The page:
His journeyman's cane in hand and his "four-knotted valise" on his shoulder, Jean Cottion arrives at the gates of Paris one sunny day during the reign of Louis XI. After working for master carpenters all over France, at the last stage of his tour he finally reaches the door of Pierre Thirion in Faubourg Saint-Antoine.
Like a vein in wood, the story is carved through the centuries in a lively Parisian borough where the lives of the abbesses of Saint-Antoine-des-Champs mingle with those of the master carpenters, furniture-makers, craftsmen, noblemen, bourgeois and, above all, the women from all walks of life—families united by their love of wood in all of its nobility and liveliness.
The Dames of Faubourg is the first volume of a trilogy that sold more than one million copies.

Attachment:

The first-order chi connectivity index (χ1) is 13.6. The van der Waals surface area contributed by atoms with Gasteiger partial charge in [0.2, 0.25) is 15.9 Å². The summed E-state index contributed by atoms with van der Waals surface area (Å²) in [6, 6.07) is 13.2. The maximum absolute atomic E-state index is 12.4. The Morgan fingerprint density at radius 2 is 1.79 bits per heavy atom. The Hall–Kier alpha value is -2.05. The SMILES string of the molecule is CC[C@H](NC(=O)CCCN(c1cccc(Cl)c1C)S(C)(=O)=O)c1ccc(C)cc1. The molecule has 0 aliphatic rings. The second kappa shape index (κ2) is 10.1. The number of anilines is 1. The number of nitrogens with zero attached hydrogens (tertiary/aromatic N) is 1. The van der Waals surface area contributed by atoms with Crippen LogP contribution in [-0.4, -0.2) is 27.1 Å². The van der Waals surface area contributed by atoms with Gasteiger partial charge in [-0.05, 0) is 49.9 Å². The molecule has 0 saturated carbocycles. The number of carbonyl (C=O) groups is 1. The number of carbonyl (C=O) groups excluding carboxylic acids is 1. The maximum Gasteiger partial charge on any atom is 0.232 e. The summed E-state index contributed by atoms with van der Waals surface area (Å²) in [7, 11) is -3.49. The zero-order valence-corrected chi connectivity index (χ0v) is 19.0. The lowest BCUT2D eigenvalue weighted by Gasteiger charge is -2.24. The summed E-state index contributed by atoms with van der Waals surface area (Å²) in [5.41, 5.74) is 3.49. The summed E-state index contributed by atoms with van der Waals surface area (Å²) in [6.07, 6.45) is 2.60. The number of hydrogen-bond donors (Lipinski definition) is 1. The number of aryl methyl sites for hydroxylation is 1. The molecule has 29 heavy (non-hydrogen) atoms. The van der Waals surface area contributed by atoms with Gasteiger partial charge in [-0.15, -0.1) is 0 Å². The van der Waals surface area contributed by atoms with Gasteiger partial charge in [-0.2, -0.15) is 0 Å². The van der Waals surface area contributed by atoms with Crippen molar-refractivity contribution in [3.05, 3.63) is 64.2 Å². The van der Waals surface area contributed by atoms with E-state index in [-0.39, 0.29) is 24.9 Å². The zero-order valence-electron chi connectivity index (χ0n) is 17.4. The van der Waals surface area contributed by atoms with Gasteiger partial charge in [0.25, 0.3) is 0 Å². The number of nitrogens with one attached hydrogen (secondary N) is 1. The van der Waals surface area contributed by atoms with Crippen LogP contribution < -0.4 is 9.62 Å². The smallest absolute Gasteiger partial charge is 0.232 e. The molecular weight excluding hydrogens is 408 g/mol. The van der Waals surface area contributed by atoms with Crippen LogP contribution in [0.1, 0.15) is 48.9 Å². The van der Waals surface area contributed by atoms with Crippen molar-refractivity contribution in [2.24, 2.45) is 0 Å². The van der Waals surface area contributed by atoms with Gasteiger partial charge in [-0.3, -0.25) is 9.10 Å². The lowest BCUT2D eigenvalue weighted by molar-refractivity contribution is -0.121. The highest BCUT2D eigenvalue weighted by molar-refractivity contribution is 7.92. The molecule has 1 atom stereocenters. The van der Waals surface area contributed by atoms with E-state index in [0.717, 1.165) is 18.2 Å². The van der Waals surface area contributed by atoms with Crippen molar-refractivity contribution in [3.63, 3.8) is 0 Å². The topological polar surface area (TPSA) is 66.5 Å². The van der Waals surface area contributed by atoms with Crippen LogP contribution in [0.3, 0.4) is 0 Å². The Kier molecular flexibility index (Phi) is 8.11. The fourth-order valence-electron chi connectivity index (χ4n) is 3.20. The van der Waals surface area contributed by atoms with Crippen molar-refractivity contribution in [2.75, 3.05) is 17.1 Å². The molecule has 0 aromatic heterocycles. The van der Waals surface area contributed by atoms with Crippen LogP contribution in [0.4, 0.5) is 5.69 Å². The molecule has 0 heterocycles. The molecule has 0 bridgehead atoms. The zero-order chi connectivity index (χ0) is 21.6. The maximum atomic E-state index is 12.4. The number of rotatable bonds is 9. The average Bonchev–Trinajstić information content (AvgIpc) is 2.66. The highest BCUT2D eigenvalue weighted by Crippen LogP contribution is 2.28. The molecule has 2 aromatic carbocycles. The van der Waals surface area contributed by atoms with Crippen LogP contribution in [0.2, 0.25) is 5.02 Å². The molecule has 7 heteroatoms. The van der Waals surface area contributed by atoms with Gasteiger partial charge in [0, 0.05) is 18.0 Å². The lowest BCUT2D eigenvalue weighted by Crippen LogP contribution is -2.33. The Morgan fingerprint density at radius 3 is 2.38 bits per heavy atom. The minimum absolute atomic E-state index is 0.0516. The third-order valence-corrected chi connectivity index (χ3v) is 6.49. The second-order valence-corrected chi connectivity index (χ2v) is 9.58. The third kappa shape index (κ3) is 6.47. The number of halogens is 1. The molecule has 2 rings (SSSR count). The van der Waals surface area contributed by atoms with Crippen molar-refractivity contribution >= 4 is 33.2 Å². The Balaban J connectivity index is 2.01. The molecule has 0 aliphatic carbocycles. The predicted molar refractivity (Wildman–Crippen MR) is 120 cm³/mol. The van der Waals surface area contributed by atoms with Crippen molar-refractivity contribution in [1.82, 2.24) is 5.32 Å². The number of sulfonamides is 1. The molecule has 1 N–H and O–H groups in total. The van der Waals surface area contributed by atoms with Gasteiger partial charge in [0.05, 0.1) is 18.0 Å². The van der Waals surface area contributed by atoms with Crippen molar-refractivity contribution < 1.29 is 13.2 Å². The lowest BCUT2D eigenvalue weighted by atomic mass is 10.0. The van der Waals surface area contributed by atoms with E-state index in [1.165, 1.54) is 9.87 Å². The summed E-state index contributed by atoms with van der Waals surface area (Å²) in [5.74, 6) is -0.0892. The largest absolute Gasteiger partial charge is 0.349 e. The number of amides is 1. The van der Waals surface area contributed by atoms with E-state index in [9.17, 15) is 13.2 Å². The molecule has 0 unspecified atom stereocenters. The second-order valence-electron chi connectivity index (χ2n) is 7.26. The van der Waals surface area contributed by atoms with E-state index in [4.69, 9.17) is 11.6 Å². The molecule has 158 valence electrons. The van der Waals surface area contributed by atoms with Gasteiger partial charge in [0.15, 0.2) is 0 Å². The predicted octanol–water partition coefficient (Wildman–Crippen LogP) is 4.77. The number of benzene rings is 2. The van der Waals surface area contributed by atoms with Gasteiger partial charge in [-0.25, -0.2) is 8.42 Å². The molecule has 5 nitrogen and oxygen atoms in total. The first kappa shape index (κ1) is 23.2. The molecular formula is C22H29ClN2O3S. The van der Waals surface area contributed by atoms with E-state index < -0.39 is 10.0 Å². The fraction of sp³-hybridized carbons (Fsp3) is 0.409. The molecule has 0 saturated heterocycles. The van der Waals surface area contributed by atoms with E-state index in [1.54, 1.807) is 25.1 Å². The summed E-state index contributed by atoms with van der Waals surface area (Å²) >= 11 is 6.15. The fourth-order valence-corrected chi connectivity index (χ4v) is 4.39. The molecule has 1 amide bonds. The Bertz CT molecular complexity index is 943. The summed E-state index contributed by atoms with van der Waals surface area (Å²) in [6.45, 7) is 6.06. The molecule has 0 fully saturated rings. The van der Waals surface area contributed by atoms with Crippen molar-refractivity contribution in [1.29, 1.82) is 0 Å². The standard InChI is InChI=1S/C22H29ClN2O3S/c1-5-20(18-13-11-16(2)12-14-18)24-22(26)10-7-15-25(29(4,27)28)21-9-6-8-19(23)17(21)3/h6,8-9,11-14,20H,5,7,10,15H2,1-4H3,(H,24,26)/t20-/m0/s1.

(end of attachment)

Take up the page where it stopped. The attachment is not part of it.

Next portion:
Jean Diwo was born in the Faubourg Saint-Antoine; he knew the whirring of the saw, the delicate whistle of the plane, and the acrid smell of the boiling glue. He long dreamed of writing a marvelous novel about this important artery of Paris that was at the heart of so many major historical events. Constructing the framework with chisel and gouge, he produced a historical and human epic full of love, drama and joy, as merry as the inhabitants of the Faubourg.
The Ladies of the Faubourg
Born in Paris in 1914, Jean Diwo made his debut as a journalist working for Paris-Soir while completing his degree in Modern Literature at the Sorbonne. After his wife’s death in 1981, Diwo retired and dedicated his life to writing historical novels, quickly winning the hearts of the public and critics alike. During an interview in 2006, he said, “Books saved me, they offered me a second life.” Diwo passed away in 2011 at the age of 96.